Estonia has joined the European Centre of Excellence for Countering Hybrid Threats – three months after the centre was established in Helsinki and following a domestic criticism of missing out.
The main activity of the centre, which will commence its work in the second half of 2017, is developing strategic level dialogue and consultation between its member states, the European Union and NATO. The centre will conduct research into hybrid threats and the methods to counter them, and also exercises to improve both the individual capabilities of its member states and interoperability for countering hybrid threats.
Estonia’s secretary of state, Heiki Loot, signed the joining memorandum in the Finnish capital, Helsinki, together with the representatives of Norway and Spain.
Loot said in a statement that the centre would hopefully further strengthen the cooperation between NATO and the EU in the security field. “The European Centre of Excellence for Countering Hybrid Threats helps strengthen security in Estonia and the whole of Europe. Estonia is ready to actively contribute its knowledge and experience to the work of the centre and to developing the capability for countering hybrid threats.”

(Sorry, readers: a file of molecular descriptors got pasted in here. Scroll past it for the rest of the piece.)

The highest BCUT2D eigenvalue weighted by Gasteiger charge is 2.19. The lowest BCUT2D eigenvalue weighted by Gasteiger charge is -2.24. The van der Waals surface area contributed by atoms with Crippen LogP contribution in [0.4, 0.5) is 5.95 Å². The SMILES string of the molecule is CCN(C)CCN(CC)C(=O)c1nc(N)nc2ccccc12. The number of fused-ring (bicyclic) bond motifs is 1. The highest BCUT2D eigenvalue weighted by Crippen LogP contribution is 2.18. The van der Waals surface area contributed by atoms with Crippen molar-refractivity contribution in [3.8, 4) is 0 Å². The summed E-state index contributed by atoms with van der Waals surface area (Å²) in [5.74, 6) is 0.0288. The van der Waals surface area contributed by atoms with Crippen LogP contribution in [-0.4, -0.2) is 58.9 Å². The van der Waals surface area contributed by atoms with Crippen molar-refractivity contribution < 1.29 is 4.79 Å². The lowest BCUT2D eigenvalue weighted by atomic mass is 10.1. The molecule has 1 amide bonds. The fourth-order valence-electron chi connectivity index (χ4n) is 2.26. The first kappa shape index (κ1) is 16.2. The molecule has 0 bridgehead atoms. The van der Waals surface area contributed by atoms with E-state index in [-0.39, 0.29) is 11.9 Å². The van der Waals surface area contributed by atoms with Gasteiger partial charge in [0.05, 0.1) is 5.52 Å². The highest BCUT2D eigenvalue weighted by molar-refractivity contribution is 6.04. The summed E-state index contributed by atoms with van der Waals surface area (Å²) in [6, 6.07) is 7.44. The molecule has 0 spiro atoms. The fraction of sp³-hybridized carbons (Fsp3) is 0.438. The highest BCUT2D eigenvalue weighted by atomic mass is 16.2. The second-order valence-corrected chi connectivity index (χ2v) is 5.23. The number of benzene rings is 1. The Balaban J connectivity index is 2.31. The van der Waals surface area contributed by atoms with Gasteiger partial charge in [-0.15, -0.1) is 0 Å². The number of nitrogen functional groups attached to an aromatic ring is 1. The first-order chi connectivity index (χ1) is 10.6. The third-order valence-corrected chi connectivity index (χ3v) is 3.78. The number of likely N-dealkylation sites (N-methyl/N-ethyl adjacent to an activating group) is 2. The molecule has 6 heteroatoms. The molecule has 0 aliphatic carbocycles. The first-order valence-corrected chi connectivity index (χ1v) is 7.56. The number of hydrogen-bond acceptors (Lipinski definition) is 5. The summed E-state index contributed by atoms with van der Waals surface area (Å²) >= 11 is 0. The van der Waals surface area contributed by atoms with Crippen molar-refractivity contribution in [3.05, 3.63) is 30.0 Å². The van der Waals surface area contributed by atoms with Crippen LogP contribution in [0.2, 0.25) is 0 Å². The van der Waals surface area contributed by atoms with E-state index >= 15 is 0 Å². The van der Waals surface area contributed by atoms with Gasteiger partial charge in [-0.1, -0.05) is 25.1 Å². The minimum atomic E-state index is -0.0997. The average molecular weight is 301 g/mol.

The centre was established in Helsinki on 11 April 2017 by Finland, France, Germany, Latvia, Lithuania, Poland, Sweden, the United Kingdom and the United States. At the time, the Estonian government came under domestic criticism for missing the opportunity to become a founding member. The former Estonian president, Toomas Hendrik Ilves, called it “a complete and utter foreign policy failure” on Twitter.
However, Estonian prime minister Jüri Ratas announced on 19 April that the country would join the centre. The government said that since Estonia participated in the discussions leading to the forming of the centre, it can still be considered a founding member – even if it joined at a later date.
The cover image is illustrative.